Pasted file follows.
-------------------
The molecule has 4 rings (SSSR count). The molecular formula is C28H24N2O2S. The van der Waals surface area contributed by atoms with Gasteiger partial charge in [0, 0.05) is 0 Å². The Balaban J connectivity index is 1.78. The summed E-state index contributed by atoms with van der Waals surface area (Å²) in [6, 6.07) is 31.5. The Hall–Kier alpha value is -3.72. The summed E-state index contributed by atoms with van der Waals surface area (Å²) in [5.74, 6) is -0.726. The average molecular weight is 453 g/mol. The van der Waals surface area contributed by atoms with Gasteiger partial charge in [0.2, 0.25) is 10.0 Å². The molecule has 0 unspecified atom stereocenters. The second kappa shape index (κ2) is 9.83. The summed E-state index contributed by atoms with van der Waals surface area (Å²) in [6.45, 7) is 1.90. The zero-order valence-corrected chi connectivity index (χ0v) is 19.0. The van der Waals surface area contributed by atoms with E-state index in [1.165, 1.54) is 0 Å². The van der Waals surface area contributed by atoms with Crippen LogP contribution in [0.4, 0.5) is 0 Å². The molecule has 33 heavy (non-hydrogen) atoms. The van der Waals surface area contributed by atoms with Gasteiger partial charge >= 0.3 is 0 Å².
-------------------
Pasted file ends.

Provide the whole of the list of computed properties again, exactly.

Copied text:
The molecule has 4 rings (SSSR count). The molecular formula is C28H24N2O2S. The van der Waals surface area contributed by atoms with Gasteiger partial charge in [0, 0.05) is 0 Å². The Balaban J connectivity index is 1.78. The summed E-state index contributed by atoms with van der Waals surface area (Å²) in [6, 6.07) is 31.5. The Hall–Kier alpha value is -3.72. The summed E-state index contributed by atoms with van der Waals surface area (Å²) in [5.74, 6) is -0.726. The average molecular weight is 453 g/mol. The van der Waals surface area contributed by atoms with Gasteiger partial charge in [0.2, 0.25) is 10.0 Å². The molecule has 0 unspecified atom stereocenters. The second kappa shape index (κ2) is 9.83. The summed E-state index contributed by atoms with van der Waals surface area (Å²) in [6.45, 7) is 1.90. The zero-order valence-corrected chi connectivity index (χ0v) is 19.0. The van der Waals surface area contributed by atoms with E-state index in [1.165, 1.54) is 0 Å². The van der Waals surface area contributed by atoms with Crippen LogP contribution in [0.4, 0.5) is 0 Å². The molecule has 33 heavy (non-hydrogen) atoms. The van der Waals surface area contributed by atoms with Gasteiger partial charge >= 0.3 is 0 Å².